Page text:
Mary Cassatt, “Françoise in Green, Sewing”—Good enough for Adelyn Breeskin
It’s still the same old story:
A museum decides it needs to sell works to raises big bucks for one or more major acquisitions. It puts out the story that the works to be deaccessioned are seldom or never exhibited, and/or redundant and inferior to other comparable works in the collection.
Then I ask for the registrar’s records of the “inferior” works’ exhibition histories. (Tyler Green of Modern Art Notes apparently did so too, and deserves credit for twice—here and here—beating me to the keyboard, but not the information. I’ve been diverted by an unrelated WSJ assignment.)
As always seems to happen, my queries to the St. Louis Art Museum revealed that the exhibition histories of some of the works to be sold at Christie’s this fall to bankroll its Degas purchase are at variance with the story they were putting out. This turns out to be yet another case of what I call “off-the-wall deaccessions”: sales of museum-quality works that institutions had previously deemed worthy of public display.
This has happened so many times (including, in the last few years, at the Los Angeles County Museum of Art and the Museum of Modern Art) that when St. Louis’ director, Brent Benjamin, told me that his institution was selling inferior, seldom exhibited works, I immediately asked him if he was sure, because I always seem to find, when I dig further, that the real story is different. It is, after all, difficult to raise multimillions by selling only clunkers.
The real story IS somewhat different, as the museum’s media relations officer, Kendra Gramlich, acknowledged when she sent me the full exhibition histories of the St. Louis Ten. She volunteered that the exhibition record “might not quite agree” with what Benjamin had told me, because he was “speaking off the top of his head.” If true, that in itself is an troubling admission, because when a museum takes the weighty and irrevocable step of selling works from its collection, the director ought to have complete, top-of-the-head familiarity with the importance and histories of those works.
Benjamin is in good company: Back in 1990, when I did the same investigative digging for ARTnews magazine into the exhibition histories of works being sold by the Museum of Modern art to bankroll its $45-million van Gogh “Portrait of Joseph Roulin,” Kirk Varnedoe, then MoMA’s director of painting and sculpture, ultimately acknowledged to me that one of the seven works deemed expendable, a Kandinsky landscape, had “hung consistently [in MoMA’s permanent collection galleries] from 1984 to 1989, more than memory tells me.”
Similarly, although Benjamin had told me that the works up for sale were not customarily shown in the permanent collection galleries, the Jean Metzinger “Landscape,” ca. 1916-17, had been consistently on public display there from Sept. 2002 to Sept. 2006 and had been included in a prior three-museum retrospective of the artist’s work.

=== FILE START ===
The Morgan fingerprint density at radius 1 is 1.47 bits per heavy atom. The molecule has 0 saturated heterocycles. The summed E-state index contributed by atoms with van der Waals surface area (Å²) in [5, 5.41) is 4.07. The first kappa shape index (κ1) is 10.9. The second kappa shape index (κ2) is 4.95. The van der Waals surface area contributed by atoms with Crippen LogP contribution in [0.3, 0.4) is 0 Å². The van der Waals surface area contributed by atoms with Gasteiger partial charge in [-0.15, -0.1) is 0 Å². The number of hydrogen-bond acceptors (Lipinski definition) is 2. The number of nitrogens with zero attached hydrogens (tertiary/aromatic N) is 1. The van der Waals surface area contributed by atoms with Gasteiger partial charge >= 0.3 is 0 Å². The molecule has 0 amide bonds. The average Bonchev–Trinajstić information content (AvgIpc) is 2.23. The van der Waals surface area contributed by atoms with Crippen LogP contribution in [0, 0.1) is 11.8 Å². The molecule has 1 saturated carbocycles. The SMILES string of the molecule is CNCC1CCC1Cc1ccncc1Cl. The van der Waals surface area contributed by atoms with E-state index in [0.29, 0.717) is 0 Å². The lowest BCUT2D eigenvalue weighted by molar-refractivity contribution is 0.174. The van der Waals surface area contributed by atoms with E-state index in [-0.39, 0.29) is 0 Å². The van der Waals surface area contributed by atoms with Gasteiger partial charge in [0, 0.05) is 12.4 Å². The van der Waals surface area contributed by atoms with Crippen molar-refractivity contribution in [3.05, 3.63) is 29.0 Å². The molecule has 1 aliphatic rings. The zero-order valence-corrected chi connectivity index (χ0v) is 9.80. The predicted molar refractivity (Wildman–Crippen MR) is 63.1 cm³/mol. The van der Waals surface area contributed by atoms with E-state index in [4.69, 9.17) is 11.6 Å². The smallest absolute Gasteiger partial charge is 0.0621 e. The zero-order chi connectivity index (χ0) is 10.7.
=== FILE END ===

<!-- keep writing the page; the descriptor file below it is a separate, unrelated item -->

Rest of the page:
This and some other works being sold by St. Louis clearly don’t conform with Benjamin’s own stated criteria for deaccession, as reported today by David Bonetti in the St. Louis Post-Dispatch.
Benjamin told Bonetti:
It is the policy of the museum to deaccession only those works that are inappropriate for display or research. In general, there are four reasons why we might choose to sell a work. One, that it be of inferior quality, relative to the museum collection. Two, that it be of compromised physical condition. Three, that it be a secondary ‘school’ of work or a copy. Four, that it be a duplicate.
MAN reported yesterday (and this I DIDN’T previously know) that far from being “of inferior quality, relative to the museum collection,” the Cassatt consigned to auction, “Françoise in Green, Sewing,” ca. 1908, is the museum’s ONLY Cassatt. I can add that it was deemed worthy of display by Adelyn Breeskin, then the premier expert in that artist, in her Cassatt show of more than 150 prints, pastels, and paintings at the Baltimore Museum in 1941-2. It was also part of the National Gallery’s 1970 exhibition of more than 90 Cassatt paintings and pastels, organized to celebrate the publication of Breeskin’s catalogue raisonné of the artist.
In order to acquire its only Degas painting, it is selling its only Cassatt.
The soon-to-be-sold Renoir, “Young Woman Embroidering at the Window,” 1900, which is St. Louis’ highest-estimated ($2.5 – $3.5 million) work in Christie’s Nov. 6 evening Impressionist/modern sale, has an interesting history: It was purchased in 1916 by legendary collector Albert Barnes from the Durand-Ruel gallery in Paris.
St. Louis will also be disposing of six works in Christie’s Oct. 4 old master paintings sale. These are all estimated below $100,000, so this can probably be legitimately deemed a housecleaning. The museum also tried to clean house with four of its American paintings in Christie’s American paintings sale last week. None sold at the auction; one was sold privately afterwards.
Some will argue that sacrificing the Cassatt and the Metzinger for the Degas is a smart trade. I would argue that if a work belongs in the public domain, it should stay there. Permanent collections aren’t trading chips. Benjamin’s stated criteria for deaccessioning are exactly right. He needs to start adhering to them.